Most of the year, Mary E. Wilmot, director of special projects for the District of Columbia mayor's office, simply lets Mother Nature do her thing. But for the few months each year that Wil-mot serves on the Mayor's Cherry Blossom Festival Committee, she uses any leverage she can muster to keep Washington weather just cold enough just long enough that the city's cherished cherry trees don't get confused and blossom too early.

"The cherry trees are being watched carefully," Wilmot said, laughing nervously. "Our lives depend on those little rascals.""We have to hope that normal March weather prevails, because the blossoms are ready to pop," said William H. Anderson, a horticulturist at the National Park Service. "If we get five days over 50 degrees, we'd have blossoms in a week."

Does the National Park Service have a secret weapon capable of tricking the cherry trees into thinking it's still winter? "We have no such technique," Anderson said, laughing. "We employ witchcraft and incantations, but we don't do anything that practical."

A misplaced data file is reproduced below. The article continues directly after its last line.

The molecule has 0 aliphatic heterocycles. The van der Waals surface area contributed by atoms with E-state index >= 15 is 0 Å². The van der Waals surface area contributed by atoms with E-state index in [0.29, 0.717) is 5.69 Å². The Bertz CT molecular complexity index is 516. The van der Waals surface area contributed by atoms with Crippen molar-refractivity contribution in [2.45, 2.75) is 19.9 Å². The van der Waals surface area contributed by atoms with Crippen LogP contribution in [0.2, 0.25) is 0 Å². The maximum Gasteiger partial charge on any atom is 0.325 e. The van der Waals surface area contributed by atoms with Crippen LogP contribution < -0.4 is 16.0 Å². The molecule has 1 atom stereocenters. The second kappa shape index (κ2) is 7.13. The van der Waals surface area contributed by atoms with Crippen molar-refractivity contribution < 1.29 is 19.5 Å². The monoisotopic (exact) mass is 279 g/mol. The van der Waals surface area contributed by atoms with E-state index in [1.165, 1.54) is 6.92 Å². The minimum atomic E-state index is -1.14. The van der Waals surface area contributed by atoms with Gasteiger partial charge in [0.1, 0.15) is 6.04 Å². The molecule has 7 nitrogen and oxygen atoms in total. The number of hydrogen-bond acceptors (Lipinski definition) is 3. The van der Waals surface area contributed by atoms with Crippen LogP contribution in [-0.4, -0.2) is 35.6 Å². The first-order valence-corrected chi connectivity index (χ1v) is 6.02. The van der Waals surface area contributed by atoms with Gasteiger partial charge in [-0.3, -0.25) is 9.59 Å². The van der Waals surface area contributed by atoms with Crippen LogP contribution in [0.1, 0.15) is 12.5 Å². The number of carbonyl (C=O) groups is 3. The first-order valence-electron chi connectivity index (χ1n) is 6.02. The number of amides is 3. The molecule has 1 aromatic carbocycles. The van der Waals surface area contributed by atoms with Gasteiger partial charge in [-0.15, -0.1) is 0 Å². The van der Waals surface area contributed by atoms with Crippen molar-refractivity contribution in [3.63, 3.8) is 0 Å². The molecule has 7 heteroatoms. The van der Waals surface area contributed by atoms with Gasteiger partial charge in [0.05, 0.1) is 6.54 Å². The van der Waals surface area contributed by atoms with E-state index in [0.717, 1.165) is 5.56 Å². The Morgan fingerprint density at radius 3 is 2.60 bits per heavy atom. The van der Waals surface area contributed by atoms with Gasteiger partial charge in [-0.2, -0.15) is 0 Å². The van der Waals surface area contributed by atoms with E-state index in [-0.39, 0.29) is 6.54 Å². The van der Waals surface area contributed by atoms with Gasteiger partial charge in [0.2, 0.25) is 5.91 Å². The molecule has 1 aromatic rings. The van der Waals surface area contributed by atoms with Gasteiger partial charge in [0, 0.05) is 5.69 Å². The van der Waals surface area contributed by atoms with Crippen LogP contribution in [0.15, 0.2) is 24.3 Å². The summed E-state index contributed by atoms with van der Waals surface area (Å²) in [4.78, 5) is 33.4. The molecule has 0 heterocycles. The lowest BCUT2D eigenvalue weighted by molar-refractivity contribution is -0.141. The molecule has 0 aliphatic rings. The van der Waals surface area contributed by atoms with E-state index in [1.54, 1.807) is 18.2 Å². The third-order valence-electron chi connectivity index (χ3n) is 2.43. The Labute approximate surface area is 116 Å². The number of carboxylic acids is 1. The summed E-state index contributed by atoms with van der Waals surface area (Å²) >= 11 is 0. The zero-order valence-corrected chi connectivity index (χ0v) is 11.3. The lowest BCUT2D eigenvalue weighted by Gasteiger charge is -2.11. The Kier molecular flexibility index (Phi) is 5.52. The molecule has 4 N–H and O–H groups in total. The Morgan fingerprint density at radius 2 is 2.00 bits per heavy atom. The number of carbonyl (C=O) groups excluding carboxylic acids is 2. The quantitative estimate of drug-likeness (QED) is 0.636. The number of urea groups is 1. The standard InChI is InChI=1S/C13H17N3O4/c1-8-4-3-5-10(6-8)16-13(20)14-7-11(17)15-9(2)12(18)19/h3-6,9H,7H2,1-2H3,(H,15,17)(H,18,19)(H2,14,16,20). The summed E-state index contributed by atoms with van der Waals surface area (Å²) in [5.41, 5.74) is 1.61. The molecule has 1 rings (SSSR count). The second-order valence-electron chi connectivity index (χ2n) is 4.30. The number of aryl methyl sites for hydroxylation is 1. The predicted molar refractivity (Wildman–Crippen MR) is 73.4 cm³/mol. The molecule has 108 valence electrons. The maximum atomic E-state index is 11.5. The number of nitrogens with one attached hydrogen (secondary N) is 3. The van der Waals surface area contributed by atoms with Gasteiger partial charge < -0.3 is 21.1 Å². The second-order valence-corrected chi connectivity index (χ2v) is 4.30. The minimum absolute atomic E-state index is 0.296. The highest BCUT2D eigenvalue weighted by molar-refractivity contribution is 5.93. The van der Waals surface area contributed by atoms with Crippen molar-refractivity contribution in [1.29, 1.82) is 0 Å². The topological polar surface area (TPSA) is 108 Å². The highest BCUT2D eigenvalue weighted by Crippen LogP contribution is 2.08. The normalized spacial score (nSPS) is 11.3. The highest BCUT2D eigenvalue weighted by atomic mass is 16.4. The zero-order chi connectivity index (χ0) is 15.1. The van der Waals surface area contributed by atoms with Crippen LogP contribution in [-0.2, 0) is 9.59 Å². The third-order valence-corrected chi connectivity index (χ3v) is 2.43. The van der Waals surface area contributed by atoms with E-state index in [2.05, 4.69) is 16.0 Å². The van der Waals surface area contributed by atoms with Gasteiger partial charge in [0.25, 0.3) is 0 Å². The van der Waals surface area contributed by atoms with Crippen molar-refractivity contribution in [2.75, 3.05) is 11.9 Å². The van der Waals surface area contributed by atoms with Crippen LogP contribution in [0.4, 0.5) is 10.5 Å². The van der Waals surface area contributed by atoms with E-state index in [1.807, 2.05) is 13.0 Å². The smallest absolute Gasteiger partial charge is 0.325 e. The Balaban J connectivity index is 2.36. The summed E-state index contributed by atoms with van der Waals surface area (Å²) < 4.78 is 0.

He wouldn't guess when the trees will bloom but warned that in spite of a warm winter, the unseasonably cold weather in November was probably sufficient for timely development of blossoms.

Peaking blossoms, drooping blossoms, or no blossoms at all, the National Cherry Blossom Festival, expected to bring a million visitors to see the 1,500 trees around the Tidal Basin and a similar number in East Potomac Park, begins April 2.

And if nature cooperates, there might be a light wind, as there was last year, to shower spectators with petals.